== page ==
d)    Business Profits

    A new paragraph was added to the ‘Business Profits’ article which essentially introduces a six-year limitation in relation to the right to make an adjustment to the profits that are attributable to a permanent establishment of an enterprise of one of the contracting states. However, this provision does not apply in the case of fraud, gross negligence or wilful default.

    e)    Associated Enterprises

    The ‘Associated Enterprises’ article has been amended to require the other Contracting State to make an appropriate adjustment to the adjustment made by the first Contracting State. Previously, the other Contracting State was required to make such adjustment only if it agreed that the adjustment made by the first Contracting State was justified both in principle and as regards the amount. In addition, the right to make an adjustment is subject to a 6-year limitation unless there is fraud, gross negligence or wilful default.

    B.    Dates of entry into force

    As noted above, the Protocol has already been ratified by Cyprus and shall enter into force upon its ratification by the Swiss Federation as follows:

    ·        In respect of taxes withheld at source, for amounts paid or credited on or after the first day of January of the year next following the date on which the Protocol enters into force.

    ·        In respect of other taxes, for taxation years beginning on or after the first day of January of the year next following the date on which the Protocol enters into force.

    Notwithstanding the above, the amendments relating to the Business Profits article, Associated Enterprises article and the Mutual Agreement Procedure article shall have effect from the date of entry into force of this Protocol irrespective of the taxable period to which the matter relates to.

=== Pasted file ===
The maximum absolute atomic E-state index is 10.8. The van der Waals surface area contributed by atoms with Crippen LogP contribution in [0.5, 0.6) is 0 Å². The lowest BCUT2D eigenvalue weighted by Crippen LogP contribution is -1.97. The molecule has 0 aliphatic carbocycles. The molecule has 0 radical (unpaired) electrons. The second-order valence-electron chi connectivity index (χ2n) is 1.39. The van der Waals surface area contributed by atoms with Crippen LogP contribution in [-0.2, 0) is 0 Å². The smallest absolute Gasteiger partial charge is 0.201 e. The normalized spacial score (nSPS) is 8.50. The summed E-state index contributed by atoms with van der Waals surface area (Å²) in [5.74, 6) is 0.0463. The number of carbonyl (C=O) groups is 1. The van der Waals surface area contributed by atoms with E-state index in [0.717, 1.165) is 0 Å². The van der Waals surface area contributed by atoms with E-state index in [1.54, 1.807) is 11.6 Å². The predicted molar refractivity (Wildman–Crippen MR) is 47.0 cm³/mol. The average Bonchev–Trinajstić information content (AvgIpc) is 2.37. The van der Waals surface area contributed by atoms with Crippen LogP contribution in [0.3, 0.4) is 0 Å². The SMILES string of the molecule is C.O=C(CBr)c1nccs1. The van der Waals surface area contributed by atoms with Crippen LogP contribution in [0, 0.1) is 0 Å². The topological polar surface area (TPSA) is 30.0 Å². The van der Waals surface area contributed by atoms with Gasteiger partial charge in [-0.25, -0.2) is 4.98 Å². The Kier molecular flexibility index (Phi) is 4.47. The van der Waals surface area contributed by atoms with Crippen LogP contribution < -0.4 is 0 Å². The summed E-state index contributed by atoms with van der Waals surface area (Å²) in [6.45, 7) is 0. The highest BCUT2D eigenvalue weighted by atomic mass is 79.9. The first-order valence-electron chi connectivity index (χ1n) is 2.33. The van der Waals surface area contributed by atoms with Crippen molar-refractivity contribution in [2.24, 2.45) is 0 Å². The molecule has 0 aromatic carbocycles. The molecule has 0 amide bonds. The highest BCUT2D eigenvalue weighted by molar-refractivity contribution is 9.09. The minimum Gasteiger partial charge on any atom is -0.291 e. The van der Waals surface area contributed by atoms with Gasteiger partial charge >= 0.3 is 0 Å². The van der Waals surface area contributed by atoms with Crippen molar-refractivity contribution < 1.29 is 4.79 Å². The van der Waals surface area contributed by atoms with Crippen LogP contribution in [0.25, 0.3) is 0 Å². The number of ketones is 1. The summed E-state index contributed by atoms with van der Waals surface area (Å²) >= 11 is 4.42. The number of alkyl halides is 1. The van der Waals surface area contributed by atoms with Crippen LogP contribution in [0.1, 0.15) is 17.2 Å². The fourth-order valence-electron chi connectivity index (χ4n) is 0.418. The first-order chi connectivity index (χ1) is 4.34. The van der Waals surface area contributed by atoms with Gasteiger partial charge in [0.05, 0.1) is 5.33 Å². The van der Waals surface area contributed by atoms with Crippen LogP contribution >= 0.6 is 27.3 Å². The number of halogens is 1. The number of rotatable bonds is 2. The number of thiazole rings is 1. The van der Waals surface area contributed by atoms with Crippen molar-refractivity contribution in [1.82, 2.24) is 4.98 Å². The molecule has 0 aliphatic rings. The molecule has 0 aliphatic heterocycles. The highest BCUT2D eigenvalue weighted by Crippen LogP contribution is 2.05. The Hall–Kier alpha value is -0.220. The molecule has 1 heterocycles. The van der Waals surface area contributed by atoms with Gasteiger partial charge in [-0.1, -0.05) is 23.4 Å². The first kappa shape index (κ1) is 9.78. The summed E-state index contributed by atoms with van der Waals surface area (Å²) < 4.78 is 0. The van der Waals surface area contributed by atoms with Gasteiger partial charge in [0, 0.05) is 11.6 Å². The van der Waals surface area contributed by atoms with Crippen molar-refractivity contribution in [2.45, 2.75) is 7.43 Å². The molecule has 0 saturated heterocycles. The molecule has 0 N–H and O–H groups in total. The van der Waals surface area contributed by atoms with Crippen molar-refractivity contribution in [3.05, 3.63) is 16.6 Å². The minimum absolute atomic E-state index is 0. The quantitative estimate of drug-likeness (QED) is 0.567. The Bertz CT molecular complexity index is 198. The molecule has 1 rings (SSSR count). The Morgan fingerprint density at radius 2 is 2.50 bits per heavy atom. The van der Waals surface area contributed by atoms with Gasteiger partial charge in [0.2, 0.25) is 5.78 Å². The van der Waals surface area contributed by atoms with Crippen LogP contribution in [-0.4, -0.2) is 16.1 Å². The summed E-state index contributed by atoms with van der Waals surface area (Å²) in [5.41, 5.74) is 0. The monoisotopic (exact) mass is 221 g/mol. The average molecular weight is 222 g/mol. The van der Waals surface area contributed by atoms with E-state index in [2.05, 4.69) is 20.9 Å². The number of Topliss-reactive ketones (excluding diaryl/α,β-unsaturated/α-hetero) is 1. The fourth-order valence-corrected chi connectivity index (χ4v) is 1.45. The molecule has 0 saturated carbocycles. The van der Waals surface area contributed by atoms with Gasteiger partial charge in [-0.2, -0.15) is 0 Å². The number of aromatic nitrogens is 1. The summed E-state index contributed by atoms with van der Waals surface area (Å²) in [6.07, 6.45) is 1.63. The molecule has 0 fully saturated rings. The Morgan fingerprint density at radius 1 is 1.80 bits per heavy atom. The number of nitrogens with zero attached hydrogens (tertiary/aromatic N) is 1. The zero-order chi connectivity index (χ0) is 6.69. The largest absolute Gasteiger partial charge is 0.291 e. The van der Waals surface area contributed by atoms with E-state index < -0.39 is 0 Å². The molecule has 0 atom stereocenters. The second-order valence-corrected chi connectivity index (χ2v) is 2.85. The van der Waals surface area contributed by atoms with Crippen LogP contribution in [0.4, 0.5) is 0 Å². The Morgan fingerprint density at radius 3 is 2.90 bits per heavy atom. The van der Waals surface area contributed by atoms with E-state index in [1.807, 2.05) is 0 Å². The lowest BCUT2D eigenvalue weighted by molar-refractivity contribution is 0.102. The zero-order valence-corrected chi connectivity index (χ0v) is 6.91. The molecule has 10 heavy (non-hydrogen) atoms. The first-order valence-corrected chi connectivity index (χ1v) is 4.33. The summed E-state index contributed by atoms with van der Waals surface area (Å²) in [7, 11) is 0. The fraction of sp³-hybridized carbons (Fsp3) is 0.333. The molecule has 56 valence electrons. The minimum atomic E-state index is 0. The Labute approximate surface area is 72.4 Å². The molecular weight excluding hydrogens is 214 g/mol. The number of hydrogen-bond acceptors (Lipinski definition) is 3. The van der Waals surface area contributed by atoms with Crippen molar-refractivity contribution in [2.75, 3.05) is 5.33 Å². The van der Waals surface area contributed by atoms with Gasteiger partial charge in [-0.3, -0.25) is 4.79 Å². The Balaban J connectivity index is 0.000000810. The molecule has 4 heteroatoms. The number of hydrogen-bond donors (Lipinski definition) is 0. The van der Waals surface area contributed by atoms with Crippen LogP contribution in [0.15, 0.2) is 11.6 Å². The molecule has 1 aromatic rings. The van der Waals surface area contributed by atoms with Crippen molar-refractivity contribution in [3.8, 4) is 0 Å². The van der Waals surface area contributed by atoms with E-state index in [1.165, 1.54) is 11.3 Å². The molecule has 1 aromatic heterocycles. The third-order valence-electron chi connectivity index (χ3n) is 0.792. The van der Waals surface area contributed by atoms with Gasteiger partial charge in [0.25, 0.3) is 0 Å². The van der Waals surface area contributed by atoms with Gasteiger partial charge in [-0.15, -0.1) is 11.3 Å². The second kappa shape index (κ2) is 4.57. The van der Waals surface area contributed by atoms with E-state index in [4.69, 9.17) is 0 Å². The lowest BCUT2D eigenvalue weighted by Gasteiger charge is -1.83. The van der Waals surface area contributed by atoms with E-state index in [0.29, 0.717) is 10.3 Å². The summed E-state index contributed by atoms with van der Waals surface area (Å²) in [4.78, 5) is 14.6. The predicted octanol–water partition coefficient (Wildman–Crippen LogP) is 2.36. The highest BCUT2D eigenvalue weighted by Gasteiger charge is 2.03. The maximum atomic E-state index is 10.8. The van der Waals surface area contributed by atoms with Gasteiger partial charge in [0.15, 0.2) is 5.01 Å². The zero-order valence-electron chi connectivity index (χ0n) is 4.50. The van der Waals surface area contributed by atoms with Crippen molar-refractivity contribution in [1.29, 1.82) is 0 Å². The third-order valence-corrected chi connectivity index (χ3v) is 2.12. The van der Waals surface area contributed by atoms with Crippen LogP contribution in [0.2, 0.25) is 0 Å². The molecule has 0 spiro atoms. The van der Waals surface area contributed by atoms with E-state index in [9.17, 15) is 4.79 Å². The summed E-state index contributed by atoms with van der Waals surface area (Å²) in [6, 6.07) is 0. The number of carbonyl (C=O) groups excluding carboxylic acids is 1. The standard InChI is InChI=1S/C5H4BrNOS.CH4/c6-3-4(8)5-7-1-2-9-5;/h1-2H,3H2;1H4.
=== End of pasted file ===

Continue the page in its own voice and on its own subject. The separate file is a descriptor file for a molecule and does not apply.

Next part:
Elina Papaconstantinou, Manager, International Tax and Transaction Services
  • Amendments to the International Business Companies Policy

    The Council of Ministers, with its Decision of 7.10.2020, reviewed the policy regarding the issuance of temporary residence and employment permits to employees of existing and new companies of foreign interests (IBC) registered in the Republic, as well as companies that have joined the  Fast Track Business Activation Mechanism.


    Main differences from previous policy are as follows:

    • For new companies to be registered, an investment of €200.000 is required (previously investment was €171.000).
    • For new Directors, minimum salary in now set to €4.000 and for new Key Personnel to €2.000
    • A new category of employees is created, called Specialists (in addition to the Directors, Key Personnel and Supporting Staff). Companies are entitled to employ third country nationals in professions / with skills as listed in Table below:



    Professions / Skills


    Software and System Engineers


    Application and Data Architects


    Information and Communication Technology and Enterprise Solution Architects


    Technical Assurance Professionals


    Telecom and Space Engineers


    Data scientists


    Machine Learning Engineers


    Web Developers and designers


    UX User Experience Professionals


    Quantitative Analysts


    Quality Assurance Analysts


    Mobile Application Developers


    Augmented Reality/ Virtual Reality Programmers


    Digital Marketing Specialists


    Video Production Multimedia Specialists for Mobile Apps and Software


    Analysts for Mobile Apps and Software


    Designers of Prototype for Mobile Devices


    DevOps Engineers


    Cyber Security Specialists


    Artificial Intelligence, Robotics and Big Data Specialists


    Pharmaceutical Formulation Technologists


    Pharmaceutical Engineer Validation Specialists


    Pharmaceutical Patents Specialists


    Pharmaceutical Regulatory and Quality Assurance Professionals


    Marine Engineers


    Naval Architects

    • The minimum acceptable gross monthly earnings for Specialists is €2.000, an amount that can be adjusted from time to time, depending on fluctuations in the wage index.
    • Maximum number of third country employees per staff category, as per new policy:



    Staff Category

    Maximum allowed number





    Middle management executives and other key personnel




    Based on annual turnover*